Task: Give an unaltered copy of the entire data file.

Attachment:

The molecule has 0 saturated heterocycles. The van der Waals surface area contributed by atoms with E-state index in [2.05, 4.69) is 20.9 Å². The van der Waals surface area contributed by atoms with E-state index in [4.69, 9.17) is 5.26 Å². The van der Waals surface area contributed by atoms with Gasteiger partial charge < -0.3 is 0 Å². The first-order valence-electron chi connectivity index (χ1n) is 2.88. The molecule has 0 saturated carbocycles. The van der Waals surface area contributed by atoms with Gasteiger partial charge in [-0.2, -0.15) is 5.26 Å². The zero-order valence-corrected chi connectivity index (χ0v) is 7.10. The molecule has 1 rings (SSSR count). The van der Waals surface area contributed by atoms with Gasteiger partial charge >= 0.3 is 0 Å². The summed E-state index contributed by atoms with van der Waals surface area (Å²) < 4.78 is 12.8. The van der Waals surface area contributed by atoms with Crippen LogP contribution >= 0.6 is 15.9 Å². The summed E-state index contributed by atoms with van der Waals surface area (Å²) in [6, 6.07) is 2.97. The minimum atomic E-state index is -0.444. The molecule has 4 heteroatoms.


The molecule has 0 saturated heterocycles. The van der Waals surface area contributed by atoms with E-state index in [2.05, 4.69) is 20.9 Å². The van der Waals surface area contributed by atoms with E-state index in [4.69, 9.17) is 5.26 Å². The van der Waals surface area contributed by atoms with Gasteiger partial charge < -0.3 is 0 Å². The first-order valence-electron chi connectivity index (χ1n) is 2.88. The molecule has 0 saturated carbocycles. The van der Waals surface area contributed by atoms with Gasteiger partial charge in [-0.2, -0.15) is 5.26 Å². The zero-order valence-corrected chi connectivity index (χ0v) is 7.10. The molecule has 1 rings (SSSR count). The van der Waals surface area contributed by atoms with Gasteiger partial charge >= 0.3 is 0 Å². The summed E-state index contributed by atoms with van der Waals surface area (Å²) < 4.78 is 12.8. The van der Waals surface area contributed by atoms with Crippen LogP contribution >= 0.6 is 15.9 Å². The summed E-state index contributed by atoms with van der Waals surface area (Å²) in [6, 6.07) is 2.97. The minimum atomic E-state index is -0.444. The molecule has 4 heteroatoms.